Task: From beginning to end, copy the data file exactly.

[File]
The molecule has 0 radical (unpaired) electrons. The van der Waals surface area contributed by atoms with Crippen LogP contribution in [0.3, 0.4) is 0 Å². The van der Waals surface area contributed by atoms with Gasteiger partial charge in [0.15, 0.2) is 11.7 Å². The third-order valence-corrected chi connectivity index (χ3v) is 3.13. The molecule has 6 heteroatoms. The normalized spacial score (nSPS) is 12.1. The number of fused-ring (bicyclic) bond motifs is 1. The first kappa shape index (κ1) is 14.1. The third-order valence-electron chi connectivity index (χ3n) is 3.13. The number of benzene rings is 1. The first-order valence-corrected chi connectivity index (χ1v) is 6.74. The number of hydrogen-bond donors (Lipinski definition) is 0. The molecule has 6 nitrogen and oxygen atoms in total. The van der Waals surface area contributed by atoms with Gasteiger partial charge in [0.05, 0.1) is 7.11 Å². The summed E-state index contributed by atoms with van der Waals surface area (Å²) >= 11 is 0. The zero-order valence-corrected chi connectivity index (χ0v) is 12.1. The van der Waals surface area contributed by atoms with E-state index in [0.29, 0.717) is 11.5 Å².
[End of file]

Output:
The molecule has 0 radical (unpaired) electrons. The van der Waals surface area contributed by atoms with Crippen LogP contribution in [0.3, 0.4) is 0 Å². The van der Waals surface area contributed by atoms with Gasteiger partial charge in [0.15, 0.2) is 11.7 Å². The third-order valence-corrected chi connectivity index (χ3v) is 3.13. The molecule has 6 heteroatoms. The normalized spacial score (nSPS) is 12.1. The number of fused-ring (bicyclic) bond motifs is 1. The first kappa shape index (κ1) is 14.1. The third-order valence-electron chi connectivity index (χ3n) is 3.13. The number of benzene rings is 1. The first-order valence-corrected chi connectivity index (χ1v) is 6.74. The number of hydrogen-bond donors (Lipinski definition) is 0. The molecule has 6 nitrogen and oxygen atoms in total. The van der Waals surface area contributed by atoms with Gasteiger partial charge in [0.05, 0.1) is 7.11 Å². The summed E-state index contributed by atoms with van der Waals surface area (Å²) >= 11 is 0. The zero-order valence-corrected chi connectivity index (χ0v) is 12.1. The van der Waals surface area contributed by atoms with E-state index in [0.29, 0.717) is 11.5 Å².